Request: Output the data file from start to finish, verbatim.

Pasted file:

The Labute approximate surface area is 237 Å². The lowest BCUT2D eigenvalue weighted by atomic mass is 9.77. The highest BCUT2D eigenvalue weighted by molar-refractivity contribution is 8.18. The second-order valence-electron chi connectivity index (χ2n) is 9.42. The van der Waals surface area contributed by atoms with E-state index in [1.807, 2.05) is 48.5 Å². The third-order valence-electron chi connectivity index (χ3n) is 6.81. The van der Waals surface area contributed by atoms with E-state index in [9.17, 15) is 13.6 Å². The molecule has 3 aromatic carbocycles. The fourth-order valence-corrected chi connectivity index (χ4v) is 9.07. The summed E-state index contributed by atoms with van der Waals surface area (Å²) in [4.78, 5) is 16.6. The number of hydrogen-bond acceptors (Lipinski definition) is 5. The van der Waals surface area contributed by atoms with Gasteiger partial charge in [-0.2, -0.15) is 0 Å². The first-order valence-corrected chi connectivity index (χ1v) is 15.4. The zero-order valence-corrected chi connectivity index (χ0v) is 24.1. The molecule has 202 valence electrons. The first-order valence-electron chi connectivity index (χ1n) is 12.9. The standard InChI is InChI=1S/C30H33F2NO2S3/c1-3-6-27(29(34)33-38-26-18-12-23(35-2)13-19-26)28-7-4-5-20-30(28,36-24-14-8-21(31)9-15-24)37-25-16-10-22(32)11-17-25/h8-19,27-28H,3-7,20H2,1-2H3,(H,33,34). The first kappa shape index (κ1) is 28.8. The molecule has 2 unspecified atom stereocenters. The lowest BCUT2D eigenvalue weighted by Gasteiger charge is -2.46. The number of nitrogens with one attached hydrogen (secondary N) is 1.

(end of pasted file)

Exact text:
The Labute approximate surface area is 237 Å². The lowest BCUT2D eigenvalue weighted by atomic mass is 9.77. The highest BCUT2D eigenvalue weighted by molar-refractivity contribution is 8.18. The second-order valence-electron chi connectivity index (χ2n) is 9.42. The van der Waals surface area contributed by atoms with E-state index in [1.807, 2.05) is 48.5 Å². The third-order valence-electron chi connectivity index (χ3n) is 6.81. The van der Waals surface area contributed by atoms with E-state index in [9.17, 15) is 13.6 Å². The molecule has 3 aromatic carbocycles. The fourth-order valence-corrected chi connectivity index (χ4v) is 9.07. The summed E-state index contributed by atoms with van der Waals surface area (Å²) in [4.78, 5) is 16.6. The number of hydrogen-bond acceptors (Lipinski definition) is 5. The van der Waals surface area contributed by atoms with Gasteiger partial charge in [-0.2, -0.15) is 0 Å². The first-order valence-corrected chi connectivity index (χ1v) is 15.4. The zero-order valence-corrected chi connectivity index (χ0v) is 24.1. The molecule has 202 valence electrons. The first-order valence-electron chi connectivity index (χ1n) is 12.9. The standard InChI is InChI=1S/C30H33F2NO2S3/c1-3-6-27(29(34)33-38-26-18-12-23(35-2)13-19-26)28-7-4-5-20-30(28,36-24-14-8-21(31)9-15-24)37-25-16-10-22(32)11-17-25/h8-19,27-28H,3-7,20H2,1-2H3,(H,33,34). The first kappa shape index (κ1) is 28.8. The molecule has 2 unspecified atom stereocenters. The lowest BCUT2D eigenvalue weighted by Gasteiger charge is -2.46. The number of nitrogens with one attached hydrogen (secondary N) is 1.